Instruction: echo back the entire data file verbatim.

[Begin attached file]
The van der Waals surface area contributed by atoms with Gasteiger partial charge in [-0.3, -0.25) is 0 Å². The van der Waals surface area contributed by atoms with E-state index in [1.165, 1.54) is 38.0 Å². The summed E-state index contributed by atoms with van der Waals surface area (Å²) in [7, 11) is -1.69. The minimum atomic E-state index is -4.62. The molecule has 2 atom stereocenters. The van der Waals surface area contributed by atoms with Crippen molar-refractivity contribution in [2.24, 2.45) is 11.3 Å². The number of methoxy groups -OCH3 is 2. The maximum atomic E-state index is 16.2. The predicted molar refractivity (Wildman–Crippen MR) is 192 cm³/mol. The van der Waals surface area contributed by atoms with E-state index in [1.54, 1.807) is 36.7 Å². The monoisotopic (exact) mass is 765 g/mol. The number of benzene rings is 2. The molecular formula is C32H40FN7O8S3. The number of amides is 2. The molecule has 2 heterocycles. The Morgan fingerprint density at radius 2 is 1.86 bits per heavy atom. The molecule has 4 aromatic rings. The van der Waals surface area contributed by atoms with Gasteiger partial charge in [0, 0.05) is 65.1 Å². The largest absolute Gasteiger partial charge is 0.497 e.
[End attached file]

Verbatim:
The van der Waals surface area contributed by atoms with Gasteiger partial charge in [-0.3, -0.25) is 0 Å². The van der Waals surface area contributed by atoms with E-state index in [1.165, 1.54) is 38.0 Å². The summed E-state index contributed by atoms with van der Waals surface area (Å²) in [7, 11) is -1.69. The minimum atomic E-state index is -4.62. The molecule has 2 atom stereocenters. The van der Waals surface area contributed by atoms with Crippen molar-refractivity contribution in [2.24, 2.45) is 11.3 Å². The number of methoxy groups -OCH3 is 2. The maximum atomic E-state index is 16.2. The predicted molar refractivity (Wildman–Crippen MR) is 192 cm³/mol. The van der Waals surface area contributed by atoms with E-state index in [1.54, 1.807) is 36.7 Å². The monoisotopic (exact) mass is 765 g/mol. The number of benzene rings is 2. The molecular formula is C32H40FN7O8S3. The number of amides is 2. The molecule has 2 heterocycles. The Morgan fingerprint density at radius 2 is 1.86 bits per heavy atom. The molecule has 4 aromatic rings. The van der Waals surface area contributed by atoms with Gasteiger partial charge in [0, 0.05) is 65.1 Å². The largest absolute Gasteiger partial charge is 0.497 e.